Start your Year on Sure Footing, Gospel of Matthew, Day 34 of 58
When Peter came into the house, Jesus was the first to speak. “What do you think, Simon?” he asked. “From whom do the kings of the earth collect duty and taxes—from their own children or from others?”
26 “From others,” Peter answered.
“Then the children are exempt,” Jesus said to him. 27 “But so that we may not cause offense, go to the lake and throw out your line. Take the first fish you catch; open its mouth and you will find a four-drachma coin. Take it and give it to them for my tax and yours.”
I loved how another author interpreted this text:
“Jesus used the question about the temple tax to teach a lesson. Christians are free, but they must sometimes relinquish their rights in order to uphold their witness and not cause others to stumble. True freedom is not serving ourselves but others” (GotQuestions.org)
Jesus wanted us to preserve our ability to witness to the world. Sometimes, we have to obey laws or elected officials we disagree with in order to provide a witness of Christian love in the world. We should only defy laws we deem unjust when to obey those laws would cause a loss of human life or a complete abandonment of our faith. We should only defy duly elected leaders when those leaders command us to do something that defies the will of God such as expressed in Scripture and as understood through the lenses of tradition, reason, and experience.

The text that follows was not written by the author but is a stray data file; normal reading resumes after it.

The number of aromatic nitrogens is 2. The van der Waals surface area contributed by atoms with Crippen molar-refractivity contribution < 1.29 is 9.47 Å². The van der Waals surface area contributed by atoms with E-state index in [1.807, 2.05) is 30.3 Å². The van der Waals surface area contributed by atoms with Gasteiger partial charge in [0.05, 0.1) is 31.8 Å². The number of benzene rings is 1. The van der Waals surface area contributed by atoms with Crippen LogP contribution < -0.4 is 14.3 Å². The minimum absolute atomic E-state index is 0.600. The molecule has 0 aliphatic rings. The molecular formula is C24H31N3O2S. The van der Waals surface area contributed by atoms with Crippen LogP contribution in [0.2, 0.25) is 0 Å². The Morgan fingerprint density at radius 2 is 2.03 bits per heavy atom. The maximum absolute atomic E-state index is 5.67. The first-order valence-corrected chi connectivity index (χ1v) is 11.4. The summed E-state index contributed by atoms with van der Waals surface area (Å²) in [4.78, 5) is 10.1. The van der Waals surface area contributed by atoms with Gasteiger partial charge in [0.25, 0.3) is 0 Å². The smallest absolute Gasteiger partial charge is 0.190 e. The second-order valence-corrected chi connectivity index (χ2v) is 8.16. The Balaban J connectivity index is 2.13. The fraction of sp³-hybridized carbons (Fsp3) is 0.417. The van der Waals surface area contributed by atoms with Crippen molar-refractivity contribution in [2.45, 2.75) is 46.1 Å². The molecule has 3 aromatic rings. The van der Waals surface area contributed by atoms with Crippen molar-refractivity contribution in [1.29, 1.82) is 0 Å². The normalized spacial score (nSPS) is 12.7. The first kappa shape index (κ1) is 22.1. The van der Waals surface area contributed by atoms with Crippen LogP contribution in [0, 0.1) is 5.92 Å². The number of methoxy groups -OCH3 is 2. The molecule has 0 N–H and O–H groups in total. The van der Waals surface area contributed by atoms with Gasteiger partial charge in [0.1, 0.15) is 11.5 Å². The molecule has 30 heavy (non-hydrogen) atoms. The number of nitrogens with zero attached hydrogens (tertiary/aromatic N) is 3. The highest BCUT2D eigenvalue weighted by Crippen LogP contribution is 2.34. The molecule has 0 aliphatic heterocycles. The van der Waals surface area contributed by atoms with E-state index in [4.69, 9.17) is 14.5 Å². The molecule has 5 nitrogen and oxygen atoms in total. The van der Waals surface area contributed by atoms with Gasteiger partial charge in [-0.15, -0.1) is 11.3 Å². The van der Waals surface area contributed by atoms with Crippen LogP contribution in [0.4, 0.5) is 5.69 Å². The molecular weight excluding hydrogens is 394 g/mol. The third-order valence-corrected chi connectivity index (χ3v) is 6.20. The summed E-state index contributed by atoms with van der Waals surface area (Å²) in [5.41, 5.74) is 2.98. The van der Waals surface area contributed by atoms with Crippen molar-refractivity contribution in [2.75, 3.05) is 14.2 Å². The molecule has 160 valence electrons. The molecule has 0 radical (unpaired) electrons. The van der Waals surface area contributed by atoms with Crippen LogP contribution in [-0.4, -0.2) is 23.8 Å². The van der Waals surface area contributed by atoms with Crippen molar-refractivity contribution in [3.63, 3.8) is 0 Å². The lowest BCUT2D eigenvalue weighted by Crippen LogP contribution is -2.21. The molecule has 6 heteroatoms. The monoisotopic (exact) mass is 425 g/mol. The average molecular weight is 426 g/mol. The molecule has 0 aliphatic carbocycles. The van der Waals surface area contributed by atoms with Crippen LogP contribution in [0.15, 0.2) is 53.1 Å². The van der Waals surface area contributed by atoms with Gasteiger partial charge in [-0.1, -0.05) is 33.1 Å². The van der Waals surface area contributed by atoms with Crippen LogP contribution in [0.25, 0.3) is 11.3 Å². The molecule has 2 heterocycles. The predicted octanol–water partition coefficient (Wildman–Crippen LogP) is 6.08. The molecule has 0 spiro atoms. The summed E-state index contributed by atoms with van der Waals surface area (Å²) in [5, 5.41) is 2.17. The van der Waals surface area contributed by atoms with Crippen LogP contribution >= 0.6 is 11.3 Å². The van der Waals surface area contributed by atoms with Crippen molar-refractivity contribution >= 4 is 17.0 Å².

One blog from Biola University offers a helpful list of categories where Christians might need to disobey government authorities:
* If your government instructs you to kill someone (Exodus 1:15-21).
* If your government instructs you to engage in false worship (Daniel 3).
* If your government instructs you not to pray (Daniel 6).
* If your government instructs you to stop sharing the gospel (Acts 4:17-20; 5:27-29; 5:40-42). (Biola University, 2020) 
While there can be occasions where civil disobedience is warranted, the categories require extreme injustice to activate Christians toward civil disobedience. As Jesus also said, sometimes you have to give what is Caesar’s to Caesar, and give what is God’s to God (see Matthew 22:21).
Almighty God, when faced with difficult decisions, I confess that I often react emotionally. I seek comfort in my own tribe of people, and they affirm my emotions. Yet, through the example of Jesus, I see a more excellent way to respond, especially when it comes to government officials and regulations with which I disagree. I see that Jesus is creative, resourceful, humorous, and compassionate in his response. Help me to do the same. I really don’t need to take myself or my opinions so seriously unless the circumstances are dire. Give me wisdom and discernment to not compromise my public witness. In your Holy Name I pray. Amen.